4 Legal Documents You Need When Your Child Turns 18
Turning 18 is a milestone celebrated by children and their parents. In most states, including New Jersey and New York, 18-year-olds are considered adults. This means they can vote and marry. In the case of young men, they must register for the Selective Service. It also means that, under the law, they can enter into binding contracts, file lawsuits or be sued, and are liable for negligence and crimes they commit.
Although no longer legally obligated to provide support, many parents wish to continue to help their adult children make decisions about their education or finances, and assist in the event of a health-related or other emergency. But parents often fail to realize that they no longer have access to their adult child’s medical, financial, and educational records. This is true regardless of whether the child is still in high school or covered by the parent’s health insurance plan.
However, there are several ways your adult child can authorize you as a parent to access critical information, advocate with health care providers, and/or take an active role in decision-making if your child becomes incapacitated.
HIPAA Release Form or Waiver of Authorization
The Health Insurance Portability and Accountability Act (HIPAA) prohibits health care professionals and facilities from releasing medical information without an individual’s authorization. After your child reaches the age of majority at 18, the privacy of their personal health information is protected under HIPPA. This means a doctor or other health care provider cannot disclose your child’s medical record or discuss their health status or treatment recommendations with anyone. However, your child can grant you access to their records and permission to speak with their doctors by completing a HIPAA medical information release form. The child can name the individuals to whom they grant access as well as stipulate specific details they may prefer to keep private. LINK:
FERPA Release or Waiver
The Family Educational Rights and Privacy Act (FERPA) protects the privacy of educational records, including report cards, disciplinary actions, and test results. When your child is a minor, you as parents have the right to access their academic records. On your child's 18th birthday, or if they attend a school after high school at any age, that right transfers to your child – regardless of who is paying for their education. Most colleges will not release education records to parents without the student’s written consent via a FERPA waiver. It is important to discuss the FERPA waiver with your child before they leave for college and determine if signing it is the right decision for your family. LINK:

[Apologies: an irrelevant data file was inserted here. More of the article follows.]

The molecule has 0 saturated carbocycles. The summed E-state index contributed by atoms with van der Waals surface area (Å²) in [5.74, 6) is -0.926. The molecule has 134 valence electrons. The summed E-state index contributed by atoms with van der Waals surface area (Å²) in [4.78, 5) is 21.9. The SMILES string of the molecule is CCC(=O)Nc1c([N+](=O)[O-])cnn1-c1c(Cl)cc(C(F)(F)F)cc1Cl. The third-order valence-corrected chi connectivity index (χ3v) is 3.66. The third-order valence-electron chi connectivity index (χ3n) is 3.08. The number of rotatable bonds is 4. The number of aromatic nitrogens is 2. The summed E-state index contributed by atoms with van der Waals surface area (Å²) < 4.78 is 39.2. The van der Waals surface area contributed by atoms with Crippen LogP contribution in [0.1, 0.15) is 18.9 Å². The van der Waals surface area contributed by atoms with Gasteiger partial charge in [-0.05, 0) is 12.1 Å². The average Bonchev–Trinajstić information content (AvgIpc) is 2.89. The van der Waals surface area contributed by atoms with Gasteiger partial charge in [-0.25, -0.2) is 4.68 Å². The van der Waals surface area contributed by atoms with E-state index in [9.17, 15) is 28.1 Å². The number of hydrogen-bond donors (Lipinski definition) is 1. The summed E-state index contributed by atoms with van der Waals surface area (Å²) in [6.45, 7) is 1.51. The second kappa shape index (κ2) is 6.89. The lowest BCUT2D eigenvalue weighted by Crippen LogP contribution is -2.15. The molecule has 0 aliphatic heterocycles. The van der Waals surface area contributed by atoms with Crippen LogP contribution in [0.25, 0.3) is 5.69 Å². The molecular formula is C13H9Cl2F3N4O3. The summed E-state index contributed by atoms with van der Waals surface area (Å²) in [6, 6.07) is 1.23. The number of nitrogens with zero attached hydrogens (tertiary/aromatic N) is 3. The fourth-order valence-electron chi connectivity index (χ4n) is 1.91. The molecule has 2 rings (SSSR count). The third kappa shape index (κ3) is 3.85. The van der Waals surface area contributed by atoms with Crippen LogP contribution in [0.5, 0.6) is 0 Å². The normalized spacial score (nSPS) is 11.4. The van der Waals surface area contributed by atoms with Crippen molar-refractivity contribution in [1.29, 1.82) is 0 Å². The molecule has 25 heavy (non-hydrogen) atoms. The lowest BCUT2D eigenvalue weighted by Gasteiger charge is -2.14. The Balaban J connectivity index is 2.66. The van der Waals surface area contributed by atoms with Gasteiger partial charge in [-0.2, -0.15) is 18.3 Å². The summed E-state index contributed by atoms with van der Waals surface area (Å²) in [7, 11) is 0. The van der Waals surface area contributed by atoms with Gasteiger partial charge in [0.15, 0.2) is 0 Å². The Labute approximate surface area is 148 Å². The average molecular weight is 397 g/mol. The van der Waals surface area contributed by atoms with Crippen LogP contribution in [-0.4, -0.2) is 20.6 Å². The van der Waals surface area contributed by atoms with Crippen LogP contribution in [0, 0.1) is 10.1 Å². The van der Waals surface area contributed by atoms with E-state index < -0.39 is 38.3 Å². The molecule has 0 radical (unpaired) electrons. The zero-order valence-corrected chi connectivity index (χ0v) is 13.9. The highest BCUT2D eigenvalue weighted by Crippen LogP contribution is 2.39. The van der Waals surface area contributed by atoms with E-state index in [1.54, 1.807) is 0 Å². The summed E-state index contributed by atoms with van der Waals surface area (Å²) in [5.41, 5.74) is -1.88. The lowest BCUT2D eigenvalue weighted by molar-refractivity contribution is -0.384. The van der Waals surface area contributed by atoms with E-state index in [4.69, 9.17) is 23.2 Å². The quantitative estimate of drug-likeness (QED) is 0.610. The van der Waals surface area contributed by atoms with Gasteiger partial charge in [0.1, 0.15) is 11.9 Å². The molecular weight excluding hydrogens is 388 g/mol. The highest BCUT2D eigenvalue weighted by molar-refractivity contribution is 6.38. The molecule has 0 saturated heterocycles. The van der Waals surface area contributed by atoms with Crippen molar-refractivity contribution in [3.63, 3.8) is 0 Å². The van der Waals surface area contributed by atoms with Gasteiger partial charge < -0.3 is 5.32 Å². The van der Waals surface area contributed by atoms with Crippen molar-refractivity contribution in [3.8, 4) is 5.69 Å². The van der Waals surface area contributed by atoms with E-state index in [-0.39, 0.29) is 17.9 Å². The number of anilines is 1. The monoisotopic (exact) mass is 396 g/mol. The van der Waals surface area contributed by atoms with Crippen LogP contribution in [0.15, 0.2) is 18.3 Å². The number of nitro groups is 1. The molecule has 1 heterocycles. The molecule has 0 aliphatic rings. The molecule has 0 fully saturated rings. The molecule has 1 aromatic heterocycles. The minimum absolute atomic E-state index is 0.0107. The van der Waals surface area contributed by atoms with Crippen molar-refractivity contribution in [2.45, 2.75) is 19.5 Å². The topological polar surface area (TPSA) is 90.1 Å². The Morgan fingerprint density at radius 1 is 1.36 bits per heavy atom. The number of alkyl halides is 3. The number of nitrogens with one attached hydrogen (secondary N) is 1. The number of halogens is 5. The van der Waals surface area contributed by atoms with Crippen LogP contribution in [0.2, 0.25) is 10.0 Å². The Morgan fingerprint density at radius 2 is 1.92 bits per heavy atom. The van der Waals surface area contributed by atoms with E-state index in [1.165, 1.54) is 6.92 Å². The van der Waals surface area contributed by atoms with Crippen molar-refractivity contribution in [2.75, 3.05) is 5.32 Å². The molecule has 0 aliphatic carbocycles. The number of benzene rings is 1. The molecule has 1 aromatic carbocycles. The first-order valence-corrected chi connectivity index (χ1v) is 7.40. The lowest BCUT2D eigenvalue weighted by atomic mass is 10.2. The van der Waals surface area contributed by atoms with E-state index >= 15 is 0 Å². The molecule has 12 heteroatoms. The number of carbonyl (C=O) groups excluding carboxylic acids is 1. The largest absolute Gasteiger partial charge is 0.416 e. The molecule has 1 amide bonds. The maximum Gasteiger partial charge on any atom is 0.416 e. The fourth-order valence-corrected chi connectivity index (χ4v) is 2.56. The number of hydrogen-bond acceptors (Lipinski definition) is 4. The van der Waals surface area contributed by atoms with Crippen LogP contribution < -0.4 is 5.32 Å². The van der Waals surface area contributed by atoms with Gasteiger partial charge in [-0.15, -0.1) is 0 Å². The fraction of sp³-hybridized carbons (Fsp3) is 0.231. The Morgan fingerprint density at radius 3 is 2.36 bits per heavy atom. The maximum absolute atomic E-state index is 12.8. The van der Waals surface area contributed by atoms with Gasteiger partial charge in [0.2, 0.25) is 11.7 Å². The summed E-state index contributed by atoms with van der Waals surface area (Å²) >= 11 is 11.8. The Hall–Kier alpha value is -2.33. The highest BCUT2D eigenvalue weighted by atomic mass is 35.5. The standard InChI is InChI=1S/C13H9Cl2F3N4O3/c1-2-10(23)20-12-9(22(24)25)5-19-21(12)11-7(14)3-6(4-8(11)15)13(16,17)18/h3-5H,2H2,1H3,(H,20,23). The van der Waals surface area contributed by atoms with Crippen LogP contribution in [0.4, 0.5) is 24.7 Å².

Medical or Health Care Advanced Directive (aka Living Will) and Appointment of Health Care Representative (aka medical Power of Attorney)
A medical or health care advanced directive (aka a living will) and appointment of health care representative allows your adult child to designate you as their health care agent. This authorizes you to access to their medical records and make health care and treatment decisions on their behalf should they become incapacitated due to serious injury or illness. Each state has its own rules governing medical power of attorney documents. If your child is moving or attending college out of state, be sure to research the documents you need in both your home state and the state where your child will be living. Note that some health care power of attorney forms include an advance medical directive (living will), where your child can state their preferences for care if they have a terminal or end-stage condition.
Durable Power of Attorney for financial matters
Many young adults rely on their parents for financial advice or support. If this is the case, it may be wise to speak with your child about naming you as their durable or financial power of attorney. Doing so would allow you to handle their financial affairs, including accessing their bank accounts, signing tax returns, paying bills, and making financial decisions on their behalf. Your child can specify whether they want to grant you this authority immediately or only if they become incapacitated.
Obtaining these authorizations can be a relief for both you and your adult child, as well as offer a valuable opportunity for you to share expectations, concerns, and goals. If you have questions or need legal advice related to these documents or forms, please contact us at 973.707.3322 or LFarber@LFarberLaw.com.
The contents of this writing are intended for general information purposes only and should not be construed as legal advice or opinion in any specific facts or circumstances